An Exposure of Mormonism


Livesey, Richard Livesey, Richard

❮ Community

Livesey, Richard. An Exposure of Mormonism, being a statement of facts relating to the self-styled “Latter day Saints,” and the Origin of the Book of Mormon, 2–12. Preston: J. Livesey, 1838.


THE principal portions of the following pages are extracts from books and papers, which have been published in America, and are collected for the purpose of exhibiting in a comprehensive form, some important facts concerning the leaders of the Mormon sect, and the origin of the book of Mormon. The compiler having spent the principal part of the last seven years in the United States of America, and having returned home on a visit to his friends, and for the benefit of his health, was not a little surprised to find that those persons, who had produced so much excitement in some parts of America, on the subject of Mormonism, had found their way to his native country, and to his native village, (West Bradford, near Clitheroe.) As might be expected, nearly every person he conversed with, enquired of him concerning the emmissaries of the American or Mormonite sect. To those enquiries he furnished from memory such answers as he deemed sufficient to expose the imposture; not being aware at the time that he had with him any documents relating to it; afterwards, however, on looking over papers in his possession relating to another subject, he unexpectedly found amongst them, the extracts embodied in these pages, presenting facts which speak volumes, and which ought to satisfy every enquiring mind; facts which may be relied on, being substantiated by the most credible witnesses, and coming from the best authority; in several instances from men who have not only seen and heard, but felt, the withering influence of this base delusion. These facts refer principally to the character of the leaders of this imposture, the origin of the book of Mormon, the principal design of Smith and others in commencing and prosecuting their iniquitous scheme, and the practical operation of their theories in the Mormonite community.

When any system of religion is presented to us for our reception, and especially when it comes to us with the pretended sanction of the Deity, and professes to be the only way for man to become reconciled to his Maker; when it hangs the eternal destiny of the undying spirit upon its reception, and connects with the rejection of it, the anguish of the deathless worm and unquenchable fire, it is but reasonable that it should carry with it some evidence of its authenticity; such evidence has at least been given with regard to those revelations of our Maker’s will which we have received. We have the evidence of prophecy, of miracles, of purity of doctrine, and of, the holy examples, pious lives, and disinterested conduct of those who have been the chosen instruments of the Almighty, to convey to man the records of his will. Before we receive another book of revelation, it is but just that we ask for the evidence of its divinity. The book of Mormon is presented to us with the strongest pretensions to divine revelations, but without even the shadow of the evidence required. Upon the statements of this book, the Mormonite religion is based.

Those statements are represented to be “written and sealed up, and hid up unto the Lord, that they might [2] not be destroyed; to come forth by the gift and power of God unto the interpretations thereof sealed by the hand of Moroni and hid up unto the Lord, to come forth in due time by the way of the Gentiles, the interpretation thereof by the gift of God.” Thus written and thus hid, as it is asserted, by the command of the Almighty, the book of Mormon is said to have been buried in the earth fifteen or sixteen centuries, after 1 which Joseph Smith, junior, representing himself as the servant of God, affirms that an angel appeared to him, and directed him to the place where the precious document was laid, and inspired him to interpret the same. At the close of the book of Mormon we find what is called “the testimony of the eleven witnesses,” who affirm that they had “seen and hefted;”∗ the plates from which it is pretended the book was translated: and, also, what is called “the testimony of three witnesses,” who affirm that “an angel of God came down from heaven, and brought and laid before” their “eyes the plates and the engraving thereon.”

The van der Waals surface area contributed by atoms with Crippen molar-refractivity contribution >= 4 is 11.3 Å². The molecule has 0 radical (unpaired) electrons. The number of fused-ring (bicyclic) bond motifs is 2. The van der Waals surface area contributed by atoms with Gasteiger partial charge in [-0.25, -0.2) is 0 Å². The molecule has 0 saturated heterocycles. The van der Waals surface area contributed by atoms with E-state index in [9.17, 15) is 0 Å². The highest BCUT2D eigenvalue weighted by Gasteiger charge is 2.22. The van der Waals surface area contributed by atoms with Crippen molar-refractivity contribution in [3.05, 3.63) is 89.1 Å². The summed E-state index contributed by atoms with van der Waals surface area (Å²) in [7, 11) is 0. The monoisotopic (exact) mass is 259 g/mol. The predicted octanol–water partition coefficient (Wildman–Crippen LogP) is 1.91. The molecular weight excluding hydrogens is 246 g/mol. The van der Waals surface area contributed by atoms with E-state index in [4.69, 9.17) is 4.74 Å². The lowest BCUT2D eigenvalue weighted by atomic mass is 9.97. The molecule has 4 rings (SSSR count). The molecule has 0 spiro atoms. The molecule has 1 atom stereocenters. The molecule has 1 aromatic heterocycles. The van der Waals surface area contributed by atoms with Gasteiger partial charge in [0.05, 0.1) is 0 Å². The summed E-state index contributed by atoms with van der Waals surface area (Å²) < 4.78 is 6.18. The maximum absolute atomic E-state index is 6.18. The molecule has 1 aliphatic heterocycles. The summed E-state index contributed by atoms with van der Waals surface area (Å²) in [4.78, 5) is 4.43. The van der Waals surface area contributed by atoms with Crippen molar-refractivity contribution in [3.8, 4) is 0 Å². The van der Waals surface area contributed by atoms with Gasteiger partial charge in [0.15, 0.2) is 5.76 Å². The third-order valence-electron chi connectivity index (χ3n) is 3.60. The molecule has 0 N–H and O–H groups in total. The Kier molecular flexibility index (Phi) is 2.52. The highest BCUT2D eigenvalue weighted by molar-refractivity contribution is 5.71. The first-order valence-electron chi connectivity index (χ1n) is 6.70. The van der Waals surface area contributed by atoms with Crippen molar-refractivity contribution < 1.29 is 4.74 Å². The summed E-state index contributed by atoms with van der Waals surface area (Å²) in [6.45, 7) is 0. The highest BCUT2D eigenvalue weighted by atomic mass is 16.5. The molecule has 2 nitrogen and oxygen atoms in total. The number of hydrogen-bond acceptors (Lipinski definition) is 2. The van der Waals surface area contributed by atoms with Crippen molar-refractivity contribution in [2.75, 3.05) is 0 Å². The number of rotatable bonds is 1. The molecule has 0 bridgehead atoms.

On the testimony of these witnesses we are called upon to receive the pretended revelation. Now the first question to be settled is, are these persons credible witnesses?

That they are not, may be easily proved, passing by the fact that no less than five are of the name of Whitmer, and three of the name of Smith, besides the professed finder of the plates, which may well lead us to suppose that the whole matter is a collusive family concern; as also the still more impressive fact, that all the witnesses are interested parties, no person having seen the pretended plates, but some favoured members of the Mormonite sect, who are directly concerned in upholding the delusion, a circumstance which is calculated to throw the strongest discredit on their testimony; let us see what is the character of these witnesses, as given by persons who have had every opportunity of knowing the same from actual observation.

The first statement respecting them is extracted from a publication entitled, “Mormonism unveiled,” by E. D. Howe, printed at Painsville, Ohio, in 1834. In that publication are given the “testimonies of not less than EIGHTY different persons, all residents of Wayne and Ontario counties, New York, which prove, beyond the possibility of doubt or contradiction, that neither Joseph Smith, jr., nor any of his witnesses, are to be believed, and that Mormonism, from beginning to end, is a base delusion which does not leave its originators even the credit of honesty or good intentions in its propagation.

These witnesses are disinterested, respectable citizens of that state, many of whom have made solemn oath to the following facts, and their characters are sufficiently vouched for by magistrates of the counties where they live. Among many other things which might be named to the eternal dishonour of the authors of the Mormon delusion, may be noticed the following:—